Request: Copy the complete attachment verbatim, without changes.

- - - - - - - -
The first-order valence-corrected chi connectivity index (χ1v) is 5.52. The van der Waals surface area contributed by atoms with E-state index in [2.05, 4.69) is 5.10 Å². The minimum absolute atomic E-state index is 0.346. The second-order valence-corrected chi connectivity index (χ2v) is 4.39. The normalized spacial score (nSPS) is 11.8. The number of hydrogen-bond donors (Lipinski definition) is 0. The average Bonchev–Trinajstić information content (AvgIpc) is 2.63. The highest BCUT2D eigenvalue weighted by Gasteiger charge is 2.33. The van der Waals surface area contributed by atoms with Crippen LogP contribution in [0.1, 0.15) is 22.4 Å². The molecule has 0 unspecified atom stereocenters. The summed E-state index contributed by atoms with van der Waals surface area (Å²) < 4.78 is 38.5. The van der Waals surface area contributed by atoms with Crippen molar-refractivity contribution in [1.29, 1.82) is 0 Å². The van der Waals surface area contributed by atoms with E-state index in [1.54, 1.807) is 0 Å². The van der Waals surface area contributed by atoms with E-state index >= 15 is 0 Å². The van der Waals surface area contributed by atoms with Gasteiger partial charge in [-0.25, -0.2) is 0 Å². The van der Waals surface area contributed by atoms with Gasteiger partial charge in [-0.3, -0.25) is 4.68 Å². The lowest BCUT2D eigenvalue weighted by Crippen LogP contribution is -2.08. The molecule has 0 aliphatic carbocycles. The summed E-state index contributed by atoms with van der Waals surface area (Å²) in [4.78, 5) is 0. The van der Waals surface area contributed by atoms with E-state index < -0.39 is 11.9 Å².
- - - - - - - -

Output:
The first-order valence-corrected chi connectivity index (χ1v) is 5.52. The van der Waals surface area contributed by atoms with E-state index in [2.05, 4.69) is 5.10 Å². The minimum absolute atomic E-state index is 0.346. The second-order valence-corrected chi connectivity index (χ2v) is 4.39. The normalized spacial score (nSPS) is 11.8. The number of hydrogen-bond donors (Lipinski definition) is 0. The average Bonchev–Trinajstić information content (AvgIpc) is 2.63. The highest BCUT2D eigenvalue weighted by Gasteiger charge is 2.33. The van der Waals surface area contributed by atoms with Crippen LogP contribution in [0.1, 0.15) is 22.4 Å². The molecule has 0 unspecified atom stereocenters. The summed E-state index contributed by atoms with van der Waals surface area (Å²) < 4.78 is 38.5. The van der Waals surface area contributed by atoms with Crippen molar-refractivity contribution in [1.29, 1.82) is 0 Å². The van der Waals surface area contributed by atoms with E-state index in [1.54, 1.807) is 0 Å². The van der Waals surface area contributed by atoms with E-state index >= 15 is 0 Å². The van der Waals surface area contributed by atoms with Gasteiger partial charge in [-0.25, -0.2) is 0 Å². The van der Waals surface area contributed by atoms with Gasteiger partial charge in [-0.3, -0.25) is 4.68 Å². The lowest BCUT2D eigenvalue weighted by Crippen LogP contribution is -2.08. The molecule has 0 aliphatic carbocycles. The summed E-state index contributed by atoms with van der Waals surface area (Å²) in [4.78, 5) is 0. The van der Waals surface area contributed by atoms with E-state index < -0.39 is 11.9 Å².